But he’s not alone. Championing his cause as the true blue representative of the people is Coleman Reese, who follows the Joker’s lead and attempts to expose Batman for the fraud he is, not addressing the fact that we never learn anything about our Joker other than what he cares to share in his fable-like musings. Stunt doubles for Reese include the Sean Hannity lead Fox News Network, backed by the understudies Limbaugh and Coulter et al.
Smack in the middle of this standoff is The RNC or Gotham PD, helmed by Commissioner Gordon – Reince Priebus. Forced to carry the torch for Dent, Gordon, surrounded by corruption within the ranks, falls on his sword to save the convention ceremony and takes a bullet for the cause. Laid up, he is helpless to prevent Dent from revealing his two-faced nature long hidden beneath the surface. A latent xenophobic tendency which The Joker exposes with every hospital bombing and nightclub massacre. Yet Gordon’s fate is sealed when he makes a deal with the devil to perpetuate a lie so that the public is convinced of Dent’s integrity. Dent can’t be a fraud. Everyone knows the Batman is to blame. Don’t they?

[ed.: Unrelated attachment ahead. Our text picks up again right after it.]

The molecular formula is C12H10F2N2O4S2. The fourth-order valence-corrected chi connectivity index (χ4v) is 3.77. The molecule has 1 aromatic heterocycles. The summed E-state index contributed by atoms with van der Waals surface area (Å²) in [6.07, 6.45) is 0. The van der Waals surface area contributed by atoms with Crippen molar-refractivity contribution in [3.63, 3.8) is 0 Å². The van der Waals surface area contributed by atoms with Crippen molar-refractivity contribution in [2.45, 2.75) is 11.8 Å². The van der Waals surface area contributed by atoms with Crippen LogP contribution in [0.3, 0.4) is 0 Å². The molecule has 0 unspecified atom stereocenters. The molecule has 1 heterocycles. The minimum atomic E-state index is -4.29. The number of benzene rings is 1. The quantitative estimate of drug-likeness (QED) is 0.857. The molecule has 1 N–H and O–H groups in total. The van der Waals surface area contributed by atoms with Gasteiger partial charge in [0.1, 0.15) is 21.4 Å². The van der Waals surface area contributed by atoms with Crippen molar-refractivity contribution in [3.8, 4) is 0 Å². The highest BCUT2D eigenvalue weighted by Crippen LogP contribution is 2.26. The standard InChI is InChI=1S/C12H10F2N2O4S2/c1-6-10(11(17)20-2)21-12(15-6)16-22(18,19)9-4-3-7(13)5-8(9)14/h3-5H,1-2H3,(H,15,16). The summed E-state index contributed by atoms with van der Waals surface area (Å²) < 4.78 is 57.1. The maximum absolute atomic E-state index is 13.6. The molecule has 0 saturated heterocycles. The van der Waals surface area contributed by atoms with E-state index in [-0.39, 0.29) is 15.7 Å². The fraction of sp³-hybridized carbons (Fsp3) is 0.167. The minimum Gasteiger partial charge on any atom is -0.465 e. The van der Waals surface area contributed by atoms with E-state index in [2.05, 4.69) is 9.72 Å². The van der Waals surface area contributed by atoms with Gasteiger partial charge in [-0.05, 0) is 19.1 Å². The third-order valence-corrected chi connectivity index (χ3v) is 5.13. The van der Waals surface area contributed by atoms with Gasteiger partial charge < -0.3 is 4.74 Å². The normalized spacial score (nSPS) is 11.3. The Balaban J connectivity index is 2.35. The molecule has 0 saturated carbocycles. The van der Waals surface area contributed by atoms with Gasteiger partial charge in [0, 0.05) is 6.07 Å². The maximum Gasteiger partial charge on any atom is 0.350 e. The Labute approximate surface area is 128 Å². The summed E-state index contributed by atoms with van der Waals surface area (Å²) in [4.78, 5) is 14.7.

In the end the Joker is defeated, and declared the loser. Or is he? At what cost to society was this victory purchased? Has the interim damage opened such a crack in the foundation that constructors will be forced to start over with new blueprints? Check back in November for the next episode titled: Doctor Strange. Pray to God that this time art imitates life.
Excerpt of Ken Burns Stanford Commencement Address